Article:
A lot of people did a lot of things to make this happen.
There’s a new thing happening at Falstaff’s this weekend. It’s not a concert, not a play, but an event that’s being called “an original campus-wide performance project.” It’s an interdisciplinary performance that brings together students and academics from IGR, Bias Response Group, Office of Student Affairs, American Studies, and the Theatre Department. Months of preparation have gone into this complex, multifaceted performance.
The whole thing is very complicated, blurring the line between theatre, documentary, and oral history. It’s a fascinating new experiment of a project that begs many questions.
Julie Mandel-Folly, a senior American studies major and English minor, has been involved in this project as a writer since early last semester. She has worked extensively with Rochelle Calhoun, Beck Krefting, and the Bias Response Group to cultivate a wealth of transcripts that she then curated into monologues and dialogues to be performed on stage.
This project is titled “On The Record” and it premiers on Saturday night at 8pm at Falstaff’s. Reserve a spot by calling 518-580-5760 or email LRiggs@skidmore.edu.
We sat down with Julie to learn a little bit more about what has gone into this project. Check out our chat:
SU: So…tell me what this is about?
Julie Mandel-Folly: So last spring Rochelle Calhoun, Dean of Student Affairs (if you’re familiar), was inspired by Eunice Ferreira’s Black Theatre class and a performance that had happened on campus where someone performed and then had an interactive talk-back/dialogue situation afterwards. She also does the Bias Response Committee with Beck [Krefting]. So the three of them, along with Kristie Ford from IGR, decided that an effective way of getting information about bias incidents and how they affect Skidmore and the larger Saratoga community would be through a performance piece followed by a facilitated dialogue by IGR. So, last semester I worked in Rochelle’s office getting in contact with people who have been involved in bias incidents on Skidmore’s campus: victims, perpetrators, and then a lawyer in town, and a police officer in town. I got their permission to be interviewed and…did you ever take Diversity In The US (An American Studies course that culminates in an ethnographic examination of someone’s life) with Beck?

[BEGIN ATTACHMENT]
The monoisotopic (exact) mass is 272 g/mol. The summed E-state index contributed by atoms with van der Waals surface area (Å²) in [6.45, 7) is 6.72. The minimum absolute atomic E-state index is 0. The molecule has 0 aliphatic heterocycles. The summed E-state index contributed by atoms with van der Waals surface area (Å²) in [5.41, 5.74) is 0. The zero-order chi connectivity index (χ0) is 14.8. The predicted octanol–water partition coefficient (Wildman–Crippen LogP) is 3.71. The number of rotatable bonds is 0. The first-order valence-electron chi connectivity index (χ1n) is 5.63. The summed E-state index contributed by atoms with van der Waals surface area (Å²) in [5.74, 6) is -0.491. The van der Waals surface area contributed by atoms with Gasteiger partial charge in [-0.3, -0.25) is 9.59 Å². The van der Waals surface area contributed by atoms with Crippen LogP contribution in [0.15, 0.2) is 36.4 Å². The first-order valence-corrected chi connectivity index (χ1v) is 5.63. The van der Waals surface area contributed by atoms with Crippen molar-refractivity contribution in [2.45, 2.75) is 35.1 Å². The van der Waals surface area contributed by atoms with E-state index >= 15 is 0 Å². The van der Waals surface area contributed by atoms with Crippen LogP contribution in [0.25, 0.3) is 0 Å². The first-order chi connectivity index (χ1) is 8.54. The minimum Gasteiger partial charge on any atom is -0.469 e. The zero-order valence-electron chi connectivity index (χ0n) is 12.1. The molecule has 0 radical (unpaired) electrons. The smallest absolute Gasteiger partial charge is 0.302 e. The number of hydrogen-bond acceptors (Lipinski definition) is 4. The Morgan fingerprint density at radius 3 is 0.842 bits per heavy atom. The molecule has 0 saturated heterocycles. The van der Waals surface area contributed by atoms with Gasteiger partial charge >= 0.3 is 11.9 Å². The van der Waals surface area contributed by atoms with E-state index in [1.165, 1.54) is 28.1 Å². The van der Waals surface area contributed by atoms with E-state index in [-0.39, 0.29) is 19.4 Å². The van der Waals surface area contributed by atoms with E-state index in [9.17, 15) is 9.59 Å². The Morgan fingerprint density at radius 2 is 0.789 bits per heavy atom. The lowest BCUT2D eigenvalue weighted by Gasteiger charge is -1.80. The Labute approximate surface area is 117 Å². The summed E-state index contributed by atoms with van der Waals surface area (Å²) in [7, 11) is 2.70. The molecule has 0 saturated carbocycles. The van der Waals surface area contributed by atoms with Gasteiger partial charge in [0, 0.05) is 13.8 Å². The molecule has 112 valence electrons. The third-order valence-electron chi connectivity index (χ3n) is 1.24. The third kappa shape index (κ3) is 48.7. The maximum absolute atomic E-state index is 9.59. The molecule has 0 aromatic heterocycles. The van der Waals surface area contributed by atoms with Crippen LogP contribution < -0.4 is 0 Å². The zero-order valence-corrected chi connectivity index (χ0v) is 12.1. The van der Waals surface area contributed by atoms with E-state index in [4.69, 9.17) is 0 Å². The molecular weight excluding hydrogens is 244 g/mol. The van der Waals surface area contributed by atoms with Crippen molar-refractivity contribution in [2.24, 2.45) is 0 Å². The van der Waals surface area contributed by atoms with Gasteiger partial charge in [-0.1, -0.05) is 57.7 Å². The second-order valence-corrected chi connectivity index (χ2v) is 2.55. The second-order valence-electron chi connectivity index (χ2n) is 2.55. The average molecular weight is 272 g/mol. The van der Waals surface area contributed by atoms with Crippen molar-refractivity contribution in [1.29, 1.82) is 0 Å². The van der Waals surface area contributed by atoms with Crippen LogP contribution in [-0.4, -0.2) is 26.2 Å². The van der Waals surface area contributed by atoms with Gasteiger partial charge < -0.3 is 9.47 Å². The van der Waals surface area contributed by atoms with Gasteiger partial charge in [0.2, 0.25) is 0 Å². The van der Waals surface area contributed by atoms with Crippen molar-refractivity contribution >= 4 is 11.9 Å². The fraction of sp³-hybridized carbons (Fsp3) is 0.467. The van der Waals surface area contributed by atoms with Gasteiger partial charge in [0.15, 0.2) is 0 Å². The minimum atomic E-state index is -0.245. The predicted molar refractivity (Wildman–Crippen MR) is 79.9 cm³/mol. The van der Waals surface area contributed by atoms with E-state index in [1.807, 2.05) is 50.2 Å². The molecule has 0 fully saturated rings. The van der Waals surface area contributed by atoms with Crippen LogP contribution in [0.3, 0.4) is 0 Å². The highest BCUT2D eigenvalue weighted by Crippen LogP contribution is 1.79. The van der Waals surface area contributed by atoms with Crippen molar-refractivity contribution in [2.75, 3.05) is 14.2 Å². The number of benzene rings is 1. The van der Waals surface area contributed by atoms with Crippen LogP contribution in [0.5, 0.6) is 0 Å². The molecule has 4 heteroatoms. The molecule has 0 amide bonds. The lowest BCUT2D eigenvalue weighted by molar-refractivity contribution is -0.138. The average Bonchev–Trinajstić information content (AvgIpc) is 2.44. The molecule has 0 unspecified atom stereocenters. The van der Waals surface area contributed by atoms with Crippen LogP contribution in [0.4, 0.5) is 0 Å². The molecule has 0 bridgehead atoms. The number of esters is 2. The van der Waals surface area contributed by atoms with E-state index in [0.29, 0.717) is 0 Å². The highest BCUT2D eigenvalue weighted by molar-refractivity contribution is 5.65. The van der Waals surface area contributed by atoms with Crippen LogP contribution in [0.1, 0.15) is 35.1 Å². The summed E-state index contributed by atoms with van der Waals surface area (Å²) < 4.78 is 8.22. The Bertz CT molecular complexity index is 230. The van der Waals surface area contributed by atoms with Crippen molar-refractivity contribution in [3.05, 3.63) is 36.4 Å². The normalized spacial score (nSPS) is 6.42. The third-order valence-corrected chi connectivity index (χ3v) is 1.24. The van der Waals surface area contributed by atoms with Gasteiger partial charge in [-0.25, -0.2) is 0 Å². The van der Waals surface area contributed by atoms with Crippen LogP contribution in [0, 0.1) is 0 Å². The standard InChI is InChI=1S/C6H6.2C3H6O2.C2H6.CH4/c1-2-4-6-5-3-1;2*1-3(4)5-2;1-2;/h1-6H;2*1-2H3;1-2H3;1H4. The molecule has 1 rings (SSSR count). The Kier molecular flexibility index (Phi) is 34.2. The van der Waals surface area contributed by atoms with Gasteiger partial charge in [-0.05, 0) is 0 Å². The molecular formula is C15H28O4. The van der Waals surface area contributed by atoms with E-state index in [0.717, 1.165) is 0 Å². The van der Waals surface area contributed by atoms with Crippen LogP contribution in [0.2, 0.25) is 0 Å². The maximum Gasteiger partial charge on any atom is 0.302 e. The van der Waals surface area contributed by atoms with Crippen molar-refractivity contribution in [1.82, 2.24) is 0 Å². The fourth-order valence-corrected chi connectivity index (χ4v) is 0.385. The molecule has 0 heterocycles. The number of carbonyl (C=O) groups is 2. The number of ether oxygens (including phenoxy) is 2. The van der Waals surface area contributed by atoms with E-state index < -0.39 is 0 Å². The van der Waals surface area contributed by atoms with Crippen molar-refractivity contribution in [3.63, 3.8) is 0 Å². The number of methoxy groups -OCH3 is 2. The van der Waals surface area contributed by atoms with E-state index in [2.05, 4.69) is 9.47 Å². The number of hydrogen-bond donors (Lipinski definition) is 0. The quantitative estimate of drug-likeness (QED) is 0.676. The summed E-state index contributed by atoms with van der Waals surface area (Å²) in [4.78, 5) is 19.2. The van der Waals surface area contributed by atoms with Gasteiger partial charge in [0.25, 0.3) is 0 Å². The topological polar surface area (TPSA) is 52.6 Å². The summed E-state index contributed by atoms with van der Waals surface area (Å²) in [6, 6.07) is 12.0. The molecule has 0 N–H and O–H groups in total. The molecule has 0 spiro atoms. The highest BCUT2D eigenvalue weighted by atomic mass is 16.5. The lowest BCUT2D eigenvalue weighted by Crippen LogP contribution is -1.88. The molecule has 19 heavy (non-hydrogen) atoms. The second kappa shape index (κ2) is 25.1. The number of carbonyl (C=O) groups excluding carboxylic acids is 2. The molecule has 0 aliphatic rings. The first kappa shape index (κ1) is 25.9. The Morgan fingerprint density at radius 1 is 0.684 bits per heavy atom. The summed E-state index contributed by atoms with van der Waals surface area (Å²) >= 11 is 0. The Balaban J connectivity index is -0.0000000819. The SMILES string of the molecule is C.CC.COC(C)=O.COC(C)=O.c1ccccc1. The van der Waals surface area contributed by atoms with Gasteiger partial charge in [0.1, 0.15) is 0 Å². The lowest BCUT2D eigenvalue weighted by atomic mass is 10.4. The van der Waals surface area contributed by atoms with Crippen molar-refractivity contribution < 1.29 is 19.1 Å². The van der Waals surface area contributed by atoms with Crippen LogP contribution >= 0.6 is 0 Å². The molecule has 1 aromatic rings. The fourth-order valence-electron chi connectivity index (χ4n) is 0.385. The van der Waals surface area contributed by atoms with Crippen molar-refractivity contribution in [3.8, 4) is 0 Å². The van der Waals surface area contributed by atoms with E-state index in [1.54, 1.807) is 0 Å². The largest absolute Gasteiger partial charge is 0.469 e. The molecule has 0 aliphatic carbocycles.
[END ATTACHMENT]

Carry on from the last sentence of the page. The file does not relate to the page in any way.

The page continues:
Okay, so you know that ethnography project? Well, instead of writing about a family member or friend, a couple of students–ten of them–interviewed these people who we had contacted, those who volunteered to have their stories be told. So we had all these transcripts—like twenty page long transcripts—coming in last semester and then we’d have these meetings with me, Beck, Rochelle, Eunice Ferreira, Kristie Ford, Jenny Mueller from IGR, and then Emma Bridges ’14. Emma collected, last spring, people’s unreported bias incidents on campus and made a booklet out of them—so she’s been involved in the project a little bit longer than I have. And Ariel Branden ’14 has been taking pictures, this past semester, of places where bias incidents have occurred on campus and in town.
We’ve been in the process of putting this performance together since last semester: working on exactly how we want it to look, the tone of the show, etc. Over break and the beginning of this semester, I was responsible for taking these long, long transcripts and making them into monologue form.
And then we have a team of directors: Isabelle Howard (who’s a freshman theatre major), Brandon Bogle (who’s a sophomore theatre major), and Emily Moler (who’s a junior theatre major). They are our directing team. Our cast has been working with our directors since the beginning of the semester to explore the text and realize that when they’re acting, they’re not playing characters. They have to respect that this is what has happened to people.
It’s a very interdisciplinary, cross-campus group of kids, people from all different disciplines, different races, etc.
Click to continue »